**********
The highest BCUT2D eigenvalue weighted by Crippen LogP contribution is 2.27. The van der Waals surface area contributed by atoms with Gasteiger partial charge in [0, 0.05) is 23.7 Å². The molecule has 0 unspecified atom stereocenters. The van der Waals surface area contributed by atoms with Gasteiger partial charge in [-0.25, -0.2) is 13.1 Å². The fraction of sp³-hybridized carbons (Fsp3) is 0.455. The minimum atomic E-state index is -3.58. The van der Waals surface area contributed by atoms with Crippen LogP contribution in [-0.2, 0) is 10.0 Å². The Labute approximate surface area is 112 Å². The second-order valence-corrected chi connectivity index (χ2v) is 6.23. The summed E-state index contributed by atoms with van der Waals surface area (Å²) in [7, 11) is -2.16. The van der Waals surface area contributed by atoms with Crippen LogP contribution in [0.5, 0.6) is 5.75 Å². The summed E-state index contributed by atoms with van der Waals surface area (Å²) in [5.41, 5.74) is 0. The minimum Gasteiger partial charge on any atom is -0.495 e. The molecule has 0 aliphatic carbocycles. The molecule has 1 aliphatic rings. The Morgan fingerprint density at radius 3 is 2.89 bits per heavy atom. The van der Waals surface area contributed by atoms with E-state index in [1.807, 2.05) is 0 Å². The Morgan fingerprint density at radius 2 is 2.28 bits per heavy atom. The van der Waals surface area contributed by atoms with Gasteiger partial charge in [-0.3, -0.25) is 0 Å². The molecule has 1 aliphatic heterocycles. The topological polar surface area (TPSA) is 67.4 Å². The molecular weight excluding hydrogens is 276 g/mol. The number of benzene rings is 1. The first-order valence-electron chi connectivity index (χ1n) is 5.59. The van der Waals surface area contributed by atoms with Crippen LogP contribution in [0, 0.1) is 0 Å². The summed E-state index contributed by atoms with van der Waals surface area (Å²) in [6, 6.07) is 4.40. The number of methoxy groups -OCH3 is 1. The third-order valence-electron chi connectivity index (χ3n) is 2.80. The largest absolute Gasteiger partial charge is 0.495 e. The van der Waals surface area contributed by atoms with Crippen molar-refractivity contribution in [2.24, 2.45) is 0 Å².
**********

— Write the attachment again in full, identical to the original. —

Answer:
The highest BCUT2D eigenvalue weighted by Crippen LogP contribution is 2.27. The van der Waals surface area contributed by atoms with Gasteiger partial charge in [0, 0.05) is 23.7 Å². The molecule has 0 unspecified atom stereocenters. The van der Waals surface area contributed by atoms with Gasteiger partial charge in [-0.25, -0.2) is 13.1 Å². The fraction of sp³-hybridized carbons (Fsp3) is 0.455. The minimum atomic E-state index is -3.58. The van der Waals surface area contributed by atoms with Crippen LogP contribution in [-0.2, 0) is 10.0 Å². The Labute approximate surface area is 112 Å². The second-order valence-corrected chi connectivity index (χ2v) is 6.23. The summed E-state index contributed by atoms with van der Waals surface area (Å²) in [7, 11) is -2.16. The van der Waals surface area contributed by atoms with Crippen LogP contribution in [0.5, 0.6) is 5.75 Å². The summed E-state index contributed by atoms with van der Waals surface area (Å²) in [5.41, 5.74) is 0. The minimum Gasteiger partial charge on any atom is -0.495 e. The molecule has 0 aliphatic carbocycles. The molecule has 1 aliphatic rings. The Morgan fingerprint density at radius 3 is 2.89 bits per heavy atom. The van der Waals surface area contributed by atoms with E-state index in [1.807, 2.05) is 0 Å². The Morgan fingerprint density at radius 2 is 2.28 bits per heavy atom. The van der Waals surface area contributed by atoms with Gasteiger partial charge in [-0.3, -0.25) is 0 Å². The molecule has 1 aliphatic heterocycles. The topological polar surface area (TPSA) is 67.4 Å². The molecular weight excluding hydrogens is 276 g/mol. The number of benzene rings is 1. The first-order valence-electron chi connectivity index (χ1n) is 5.59. The van der Waals surface area contributed by atoms with Crippen LogP contribution in [0, 0.1) is 0 Å². The summed E-state index contributed by atoms with van der Waals surface area (Å²) in [6, 6.07) is 4.40. The number of methoxy groups -OCH3 is 1. The third-order valence-electron chi connectivity index (χ3n) is 2.80. The largest absolute Gasteiger partial charge is 0.495 e. The van der Waals surface area contributed by atoms with Crippen molar-refractivity contribution in [2.24, 2.45) is 0 Å².